1.  Classification / Classification

Malagasy belongs to the West Indonesian branch of Hesperonesian. (Webbook?)

Ethnologue? gives the classification as: Austronesian, Malayo-Polynesian, Barito, East, Malagasy.

2.  Where Spoken / Localisation géographique

It is spoken mainly in in Madagascar, where it is the official language.

There are some speakers in Reunion, Comoros, and Mayotte (Wikipedia).

3.  Number of Speakers / Nombre de locuteurs

Ethnologue lists the speakers by major dialect as follows:

  • Plateau (incl. Merina)
    • 5,940,000 in Madagascar (2002)
    • 8700 in Comoros
  • Antankarana 88,000 (1996)
  • Bara 500,000 (2002)
  • Masikoro 90,000 (2001)
  • Northern Betsimisaraka 900,000 (2001)
  • Sakalava 350,000 (2001)
  • Southern Betsimisaraka 600,000 (2001)
  • Tandroy-Mahafaly 650,000 (2001)
  • Tanosy 350,000 (2002 SIL)
  • Tsimihety 1,016,000 (1996)
  • Total=10,492,700

4.  Dialect Survey / Enquête de dialecte

There are eighteen dialects of Malagasy. Merina (sometimes called Houa) is the standard. (Webbook)

SIL International calls Malagasy a "macrolanguage" under which ten languages are listed. Ethnologue lists these ten and dialects of the most widely spoken one, Plateau Malagasy, as follows (many of those not listed under "Malagasy, Plateau" may have only 60-70% lexical similarity with Merina):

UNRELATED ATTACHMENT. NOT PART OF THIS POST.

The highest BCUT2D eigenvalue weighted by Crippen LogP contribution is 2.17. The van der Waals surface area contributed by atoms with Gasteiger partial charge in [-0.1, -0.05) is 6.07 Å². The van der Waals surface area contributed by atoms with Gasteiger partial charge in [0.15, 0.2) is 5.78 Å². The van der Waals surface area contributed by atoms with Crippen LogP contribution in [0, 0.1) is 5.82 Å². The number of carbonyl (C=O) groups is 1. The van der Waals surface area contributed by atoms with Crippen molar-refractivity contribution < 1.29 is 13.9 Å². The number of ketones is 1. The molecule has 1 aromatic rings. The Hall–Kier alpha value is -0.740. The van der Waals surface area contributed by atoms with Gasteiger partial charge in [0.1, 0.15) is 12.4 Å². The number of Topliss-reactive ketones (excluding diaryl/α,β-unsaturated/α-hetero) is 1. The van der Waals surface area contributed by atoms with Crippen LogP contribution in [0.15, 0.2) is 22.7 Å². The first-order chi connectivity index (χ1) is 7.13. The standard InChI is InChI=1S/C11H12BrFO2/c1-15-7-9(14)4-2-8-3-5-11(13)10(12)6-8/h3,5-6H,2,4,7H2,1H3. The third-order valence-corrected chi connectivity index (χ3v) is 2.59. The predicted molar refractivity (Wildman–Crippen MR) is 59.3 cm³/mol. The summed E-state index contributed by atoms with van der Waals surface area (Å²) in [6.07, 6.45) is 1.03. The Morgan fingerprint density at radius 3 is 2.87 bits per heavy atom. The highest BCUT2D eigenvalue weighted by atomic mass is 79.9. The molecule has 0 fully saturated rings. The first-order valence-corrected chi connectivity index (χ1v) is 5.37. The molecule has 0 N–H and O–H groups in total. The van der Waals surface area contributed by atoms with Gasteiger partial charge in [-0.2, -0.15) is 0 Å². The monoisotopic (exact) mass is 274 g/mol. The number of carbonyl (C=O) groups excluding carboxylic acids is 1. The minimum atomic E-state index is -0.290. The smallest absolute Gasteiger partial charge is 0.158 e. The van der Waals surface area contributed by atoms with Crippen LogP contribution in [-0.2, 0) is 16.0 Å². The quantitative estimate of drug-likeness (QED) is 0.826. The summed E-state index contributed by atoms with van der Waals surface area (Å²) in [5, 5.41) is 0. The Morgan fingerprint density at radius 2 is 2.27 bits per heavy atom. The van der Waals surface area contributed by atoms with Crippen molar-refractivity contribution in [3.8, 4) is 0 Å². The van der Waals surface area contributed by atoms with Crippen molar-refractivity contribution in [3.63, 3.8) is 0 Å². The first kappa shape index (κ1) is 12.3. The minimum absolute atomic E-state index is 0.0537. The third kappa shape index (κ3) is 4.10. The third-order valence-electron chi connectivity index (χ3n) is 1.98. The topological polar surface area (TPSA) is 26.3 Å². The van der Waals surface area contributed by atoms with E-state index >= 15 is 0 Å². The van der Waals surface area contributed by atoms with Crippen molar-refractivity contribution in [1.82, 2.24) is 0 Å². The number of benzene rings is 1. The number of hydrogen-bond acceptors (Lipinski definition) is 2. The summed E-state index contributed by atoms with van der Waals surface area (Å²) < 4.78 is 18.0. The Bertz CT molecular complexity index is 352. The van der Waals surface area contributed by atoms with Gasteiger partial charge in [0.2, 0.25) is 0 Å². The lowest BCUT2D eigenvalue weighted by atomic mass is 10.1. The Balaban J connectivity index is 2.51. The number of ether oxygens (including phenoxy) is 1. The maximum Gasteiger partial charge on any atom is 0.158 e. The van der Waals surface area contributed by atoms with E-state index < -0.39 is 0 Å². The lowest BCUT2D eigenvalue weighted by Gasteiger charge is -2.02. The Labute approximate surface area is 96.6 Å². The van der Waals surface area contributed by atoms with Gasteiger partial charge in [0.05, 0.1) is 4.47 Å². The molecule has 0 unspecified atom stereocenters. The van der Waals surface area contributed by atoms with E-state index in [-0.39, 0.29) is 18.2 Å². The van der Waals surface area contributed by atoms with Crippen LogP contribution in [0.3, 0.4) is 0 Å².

• Malagasy, Antankarana
  • Malagasy, Bara
  • Malagasy, Masikoro
  • Malagasy, Northern Betsimisaraka
  • Malagasy, Plateau
    • Merina
    • Betsileo
    • Sihanaka
    • Bezanozano
    • Tanala
  • Malagasy, Sakalava
  • Malagasy, Southern Betsimisaraka
  • Malagasy, Tandroy-Mahafaly
  • Malagasy, Tanosy
  • Malagasy, Tsimihety

Rasoloson and Rubino (2005) note that Malagasy has varying dialects "often so closely related to one another that a clear group classification is uncertain...." They cite another source as dividing Malagasy into three groups:

  • Eastern dialects
    • Northeast
      • Antakarana
      • Tsimihety
      • Sakalava avaratra
      • Bezanozano
      • Sihanaka
    • Central east
      • Merina
      • Betsimisaraka atsimo
      • Betsileo avaratra
    • Southeast
      • Antaimoro
      • Antambahoaka
      • Antesaka
      • Antaifasy
      • Tanala
      • Zafisoro
  • Western dialects
    • Central west
      • Sakalava of Menabe
      • Masikoro
      • Vezo avaratra
    • Southwest
      • Antandroy
      • Mahafaly
      • Tañala